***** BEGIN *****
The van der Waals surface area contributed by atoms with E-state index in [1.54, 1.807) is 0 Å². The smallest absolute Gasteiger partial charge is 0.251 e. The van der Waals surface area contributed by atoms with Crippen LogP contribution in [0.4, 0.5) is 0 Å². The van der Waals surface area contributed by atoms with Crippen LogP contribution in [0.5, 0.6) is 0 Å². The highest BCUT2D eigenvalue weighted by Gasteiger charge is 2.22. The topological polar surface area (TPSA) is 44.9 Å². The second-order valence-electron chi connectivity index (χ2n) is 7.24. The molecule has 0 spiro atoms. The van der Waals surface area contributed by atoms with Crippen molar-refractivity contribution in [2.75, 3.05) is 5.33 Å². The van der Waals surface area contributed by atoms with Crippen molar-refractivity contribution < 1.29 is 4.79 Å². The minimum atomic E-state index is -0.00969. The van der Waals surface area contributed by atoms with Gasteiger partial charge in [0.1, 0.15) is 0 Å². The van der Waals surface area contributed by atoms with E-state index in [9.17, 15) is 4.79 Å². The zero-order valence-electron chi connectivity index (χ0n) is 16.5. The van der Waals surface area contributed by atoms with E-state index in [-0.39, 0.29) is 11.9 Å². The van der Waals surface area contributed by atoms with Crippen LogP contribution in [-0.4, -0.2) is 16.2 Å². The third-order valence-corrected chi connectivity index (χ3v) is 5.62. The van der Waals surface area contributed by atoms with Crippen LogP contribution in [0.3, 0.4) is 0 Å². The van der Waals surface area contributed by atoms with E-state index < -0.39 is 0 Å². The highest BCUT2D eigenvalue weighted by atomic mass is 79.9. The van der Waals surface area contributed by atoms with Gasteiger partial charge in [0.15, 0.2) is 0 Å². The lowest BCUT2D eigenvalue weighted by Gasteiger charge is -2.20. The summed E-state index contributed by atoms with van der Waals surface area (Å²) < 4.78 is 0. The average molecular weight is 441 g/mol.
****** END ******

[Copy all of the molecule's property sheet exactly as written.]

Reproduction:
The van der Waals surface area contributed by atoms with E-state index in [1.54, 1.807) is 0 Å². The smallest absolute Gasteiger partial charge is 0.251 e. The van der Waals surface area contributed by atoms with Crippen LogP contribution in [0.4, 0.5) is 0 Å². The van der Waals surface area contributed by atoms with Crippen LogP contribution in [0.5, 0.6) is 0 Å². The highest BCUT2D eigenvalue weighted by Gasteiger charge is 2.22. The topological polar surface area (TPSA) is 44.9 Å². The second-order valence-electron chi connectivity index (χ2n) is 7.24. The molecule has 0 spiro atoms. The van der Waals surface area contributed by atoms with Crippen molar-refractivity contribution in [2.75, 3.05) is 5.33 Å². The van der Waals surface area contributed by atoms with Crippen molar-refractivity contribution < 1.29 is 4.79 Å². The minimum atomic E-state index is -0.00969. The van der Waals surface area contributed by atoms with Gasteiger partial charge in [0.1, 0.15) is 0 Å². The van der Waals surface area contributed by atoms with E-state index in [9.17, 15) is 4.79 Å². The zero-order valence-electron chi connectivity index (χ0n) is 16.5. The van der Waals surface area contributed by atoms with E-state index in [-0.39, 0.29) is 11.9 Å². The van der Waals surface area contributed by atoms with Crippen LogP contribution in [-0.4, -0.2) is 16.2 Å². The third-order valence-corrected chi connectivity index (χ3v) is 5.62. The van der Waals surface area contributed by atoms with Crippen LogP contribution in [0.3, 0.4) is 0 Å². The van der Waals surface area contributed by atoms with E-state index < -0.39 is 0 Å². The highest BCUT2D eigenvalue weighted by atomic mass is 79.9. The van der Waals surface area contributed by atoms with Gasteiger partial charge in [0.15, 0.2) is 0 Å². The lowest BCUT2D eigenvalue weighted by Gasteiger charge is -2.20. The summed E-state index contributed by atoms with van der Waals surface area (Å²) < 4.78 is 0. The average molecular weight is 441 g/mol.